Second, employees do not have high mobility. If my daughter wanted to really play off the employers against each other, she would have to be willing to move wherever the jobs were located. How could she do that, however, when she relies so much on her family for childcare and other assistance? That’s setting aside the emotional ties employees have to their homes. Employers have no such restrictions.

Well, there it is and that is all that matters. There is a “cost” to moving, and most of it is non-monetary. Tough stuff kid. Should the employer have to the bear the brunt of the cost of moving because someone decides moving is too non-monetarily costly?

The unionization trope is beating a dead horse. They aren’t coming back. Collective bargaining only works in-so-far that employers don’t have options elsewhere, and lets be honest, the union hay-day was rife with violence against people who didn’t join their union or wanted to break their lines to find work. The suggestion that somehow replacing employer “coercion” with the lead pipes of the Hoffa era is somehow better is absurd.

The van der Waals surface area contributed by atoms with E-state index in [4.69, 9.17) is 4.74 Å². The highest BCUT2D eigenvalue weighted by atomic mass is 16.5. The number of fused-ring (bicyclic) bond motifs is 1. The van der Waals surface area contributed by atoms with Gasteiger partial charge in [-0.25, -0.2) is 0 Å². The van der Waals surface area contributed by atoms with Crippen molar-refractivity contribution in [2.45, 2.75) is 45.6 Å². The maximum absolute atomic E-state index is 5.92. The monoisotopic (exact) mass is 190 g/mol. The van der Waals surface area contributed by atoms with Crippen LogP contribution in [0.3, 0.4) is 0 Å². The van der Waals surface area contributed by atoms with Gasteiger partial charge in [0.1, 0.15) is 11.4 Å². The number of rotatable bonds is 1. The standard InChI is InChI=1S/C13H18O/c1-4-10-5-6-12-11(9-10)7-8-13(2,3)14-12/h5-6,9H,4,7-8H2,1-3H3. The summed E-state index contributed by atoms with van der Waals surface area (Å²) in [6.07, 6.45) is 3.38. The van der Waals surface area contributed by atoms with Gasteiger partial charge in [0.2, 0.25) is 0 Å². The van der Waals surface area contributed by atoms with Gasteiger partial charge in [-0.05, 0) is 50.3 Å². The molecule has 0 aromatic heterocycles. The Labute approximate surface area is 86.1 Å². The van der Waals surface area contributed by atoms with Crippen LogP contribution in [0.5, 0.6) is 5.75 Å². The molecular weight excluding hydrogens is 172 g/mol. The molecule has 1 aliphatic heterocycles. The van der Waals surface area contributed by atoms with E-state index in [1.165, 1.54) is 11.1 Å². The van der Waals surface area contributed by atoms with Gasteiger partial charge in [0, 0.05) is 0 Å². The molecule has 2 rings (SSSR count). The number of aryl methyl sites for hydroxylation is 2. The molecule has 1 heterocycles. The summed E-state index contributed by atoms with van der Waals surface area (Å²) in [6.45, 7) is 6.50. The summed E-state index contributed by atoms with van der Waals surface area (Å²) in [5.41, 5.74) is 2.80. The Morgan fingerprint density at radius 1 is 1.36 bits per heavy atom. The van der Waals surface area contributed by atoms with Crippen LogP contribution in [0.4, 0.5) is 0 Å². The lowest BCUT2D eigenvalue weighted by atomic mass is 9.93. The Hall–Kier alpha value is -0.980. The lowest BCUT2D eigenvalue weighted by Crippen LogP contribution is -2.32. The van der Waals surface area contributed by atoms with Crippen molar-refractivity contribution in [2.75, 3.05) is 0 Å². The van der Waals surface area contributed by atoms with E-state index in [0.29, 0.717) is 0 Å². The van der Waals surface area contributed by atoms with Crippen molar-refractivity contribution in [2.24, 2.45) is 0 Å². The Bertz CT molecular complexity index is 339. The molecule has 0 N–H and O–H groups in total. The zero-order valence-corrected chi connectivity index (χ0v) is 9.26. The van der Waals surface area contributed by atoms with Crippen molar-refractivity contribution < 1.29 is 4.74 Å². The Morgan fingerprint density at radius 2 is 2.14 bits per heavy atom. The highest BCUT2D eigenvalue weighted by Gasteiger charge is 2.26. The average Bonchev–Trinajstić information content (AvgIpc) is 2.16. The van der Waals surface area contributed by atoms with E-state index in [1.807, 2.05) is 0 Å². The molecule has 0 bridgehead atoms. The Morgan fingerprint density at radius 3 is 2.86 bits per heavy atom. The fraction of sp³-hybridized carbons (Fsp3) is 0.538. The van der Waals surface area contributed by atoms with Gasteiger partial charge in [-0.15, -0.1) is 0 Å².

Romanticizing unionization because a single male could fund a family of four with a woman staying home to tend to the household duties is disingenuous on multiple fronts, not the least being that unionization was buttressed by very real violence. All you “pro-union” types completely ignore the mob like hold union organizations had on not only employers but also the employees, particularly the employees that didn’t want to join their racket.

An employee only has as much leverage as they give themselves.

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